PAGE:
SOS testimony to French Senate
SOS testimony to French Senate
On Tuesday 21 June, the Spirit of Shankly chair Joe Blott and Liverpool Disabled Supporters Association chair Ted Morris travelled to Paris to give evidence in front of the French Senate Law and Culture committee in a vital and historic visit.
Below is the evidence provided by SOS. Click this link to read the statement from LDSA.
Click this link to listen to Joe and Ted talk about their experiences during the visit in the Allez Les Rouge Podcast, hosted by SOS committee member Peter Hooton.
Joe Blott – Spirit of Shankly:
Hello and good afternoon.
I very much welcome the opportunity to attend this Senate hearing today, in order to explain the experiences of Liverpool fans who attended the UEFA Champions League final at the Stade de France on 28 May. This is in fact the first time since the match was moved to Paris on 25 February, or since Liverpool Football Club qualified to the final on 3 May, that a government institution has agreed to hear from Liverpool fans. I thank you for this.
My name is Joe Blott and I am here today to represent Liverpool fans as chairman of Spirit of Shankly, the Liverpool supporters union.
Spirit of Shankly is a democratic member organisation established in 2008 and exists to represent the views of our members who are all Liverpool supporters. We have over 250,000 social media followers and meet with Liverpool FC multiple times per week to discuss supporter related issues.
We are all volunteers.
I myself am now retired, but worked as a Director of Social Services and Deputy Chief Executive of local authorities in England. I was elected chairman of Spirit of Shankly just over three years ago.
Our committee of 15 also includes a practicing lawyer, a member of the British Parliament, an author /film-maker, accountants and trade unionists amongst others. People from all walks of life, just like every other football fan.
As foreign people invited to speak in your Senate, we are not here to seek some sort of revenge.
Firstly, we want to explain the truth of what happened. But we also want to help things improve for the future, to ensure that the French authorities make very significant changes so that nothing like this happens to anybody in this country again at a football match, or any other major sporting event, no matter who is involved.
I must stress to you that not just English or British people have been affected by the failures of French authorities. Liverpool is a global football club with fans all over the world, many of whom attended the match and suffered trauma. The events at the Stade de France on 28 May have been reported from the US to Australia and most countries in between. This is a truly international issue.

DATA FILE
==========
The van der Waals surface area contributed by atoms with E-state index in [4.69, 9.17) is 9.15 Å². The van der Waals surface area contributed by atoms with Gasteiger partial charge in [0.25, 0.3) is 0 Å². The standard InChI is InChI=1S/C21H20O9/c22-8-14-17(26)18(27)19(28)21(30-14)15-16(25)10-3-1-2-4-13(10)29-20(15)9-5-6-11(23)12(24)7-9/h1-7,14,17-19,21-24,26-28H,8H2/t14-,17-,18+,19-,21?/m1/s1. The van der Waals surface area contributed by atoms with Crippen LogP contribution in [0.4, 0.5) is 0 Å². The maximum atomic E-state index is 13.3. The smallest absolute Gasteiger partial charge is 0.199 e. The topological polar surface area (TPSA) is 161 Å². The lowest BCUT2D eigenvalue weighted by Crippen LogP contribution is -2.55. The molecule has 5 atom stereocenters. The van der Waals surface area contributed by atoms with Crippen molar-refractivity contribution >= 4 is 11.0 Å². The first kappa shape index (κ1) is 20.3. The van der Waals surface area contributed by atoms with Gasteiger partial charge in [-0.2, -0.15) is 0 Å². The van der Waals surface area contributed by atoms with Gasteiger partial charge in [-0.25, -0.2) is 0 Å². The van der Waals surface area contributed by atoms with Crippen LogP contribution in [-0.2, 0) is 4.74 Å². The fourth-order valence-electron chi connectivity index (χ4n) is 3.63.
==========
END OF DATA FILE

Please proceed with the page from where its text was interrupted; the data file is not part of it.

So to the events around the final.
It was becoming clear that the police and French authorities had already developed a particular mindset. The whole operation was to be about security, security and not safety, a theme I shall return to later.
By way of example, on the day before the final, football fans, as visitors to your country, were shocked to be prevented by statute from entering certain parts of Paris whilst wearing club colours. A clear message that football fans were not welcome, despite them having spent thousands of euros to visit your beautiful city – the negative, stereotypical narrative of football fans had started.
The day of the final itself was mainly a celebration, the fan park in Cours de Vincennes was a joyous celebration of Liverpool football club, with the Mayor of the 12th arrondissement writing to the Spirit of Shankly and Liverpool City leaders to compliment the exemplary behaviour of all fans.
However, even here, the police presence was heavy handed, antagonistic and provocative, with the majority of police officers in full riot gear.
This despite the advice of Merseyside Police stating in their official pre-match report that, and I quote “the past ten years Liverpool supporters have been extremely well behaved in Europe. They have not been involved in any incidents of disorder.” In addition, it goes on to say “in terms of attitude and behaviour towards the police, there will be no issues. They will adhere to the instructions of the police. Liverpool supporters do not welcome public order officers in full public order attire policing them in a ‘heavy handed’ style. The best way to deal with Liverpool supporters is by firm but fair and friendly policing. They respond well and respect being communicated to.”
To add to this, Liverpool fans had travelled in their numbers throughout this season’s competition across Europe to Spain, Portugal and Italy with zero arrests, zero known risk supporters, zero preventive arrests and zero ejections from stadia. Exemplary behaviour from over 25,000 fans. Indeed, some of this was even recognised in the report of Michel Cadot, the sports ministry’s delegate for major events.
The policing at the fan park, and subsequently at the stadium, was in complete contrast to this advice.
So why was the great behavioural record Liverpool fans have demonstrated for many years completely ignored by French authorities?